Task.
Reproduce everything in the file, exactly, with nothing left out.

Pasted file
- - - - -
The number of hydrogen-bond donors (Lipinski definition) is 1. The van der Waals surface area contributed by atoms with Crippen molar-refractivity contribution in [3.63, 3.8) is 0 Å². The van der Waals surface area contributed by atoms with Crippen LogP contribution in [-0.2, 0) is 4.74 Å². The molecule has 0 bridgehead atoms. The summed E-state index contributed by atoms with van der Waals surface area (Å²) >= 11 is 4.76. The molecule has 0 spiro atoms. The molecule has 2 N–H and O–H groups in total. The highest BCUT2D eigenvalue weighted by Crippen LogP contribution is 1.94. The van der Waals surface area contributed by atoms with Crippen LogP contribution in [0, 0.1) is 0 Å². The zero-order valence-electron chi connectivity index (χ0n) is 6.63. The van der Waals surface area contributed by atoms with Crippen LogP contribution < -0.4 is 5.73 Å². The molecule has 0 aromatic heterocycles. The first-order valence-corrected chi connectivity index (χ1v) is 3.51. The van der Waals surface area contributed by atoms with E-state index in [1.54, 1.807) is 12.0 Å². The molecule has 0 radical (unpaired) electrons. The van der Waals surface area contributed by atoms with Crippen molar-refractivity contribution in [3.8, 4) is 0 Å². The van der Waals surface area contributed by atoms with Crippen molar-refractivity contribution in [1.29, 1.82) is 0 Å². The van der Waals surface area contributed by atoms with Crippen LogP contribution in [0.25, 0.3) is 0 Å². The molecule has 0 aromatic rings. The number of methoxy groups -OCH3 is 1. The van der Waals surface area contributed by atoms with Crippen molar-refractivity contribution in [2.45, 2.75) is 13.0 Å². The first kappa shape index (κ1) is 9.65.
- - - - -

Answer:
The number of hydrogen-bond donors (Lipinski definition) is 1. The van der Waals surface area contributed by atoms with Crippen molar-refractivity contribution in [3.63, 3.8) is 0 Å². The van der Waals surface area contributed by atoms with Crippen LogP contribution in [-0.2, 0) is 4.74 Å². The molecule has 0 bridgehead atoms. The summed E-state index contributed by atoms with van der Waals surface area (Å²) >= 11 is 4.76. The molecule has 0 spiro atoms. The molecule has 2 N–H and O–H groups in total. The highest BCUT2D eigenvalue weighted by Crippen LogP contribution is 1.94. The van der Waals surface area contributed by atoms with Crippen LogP contribution in [0, 0.1) is 0 Å². The zero-order valence-electron chi connectivity index (χ0n) is 6.63. The van der Waals surface area contributed by atoms with Crippen LogP contribution < -0.4 is 5.73 Å². The molecule has 0 aromatic heterocycles. The first-order valence-corrected chi connectivity index (χ1v) is 3.51. The van der Waals surface area contributed by atoms with E-state index in [1.54, 1.807) is 12.0 Å². The molecule has 0 radical (unpaired) electrons. The van der Waals surface area contributed by atoms with Crippen molar-refractivity contribution in [3.8, 4) is 0 Å². The van der Waals surface area contributed by atoms with Crippen molar-refractivity contribution in [1.29, 1.82) is 0 Å². The van der Waals surface area contributed by atoms with Crippen LogP contribution in [0.25, 0.3) is 0 Å². The molecule has 0 aromatic rings. The number of methoxy groups -OCH3 is 1. The van der Waals surface area contributed by atoms with Crippen molar-refractivity contribution in [2.45, 2.75) is 13.0 Å². The first kappa shape index (κ1) is 9.65.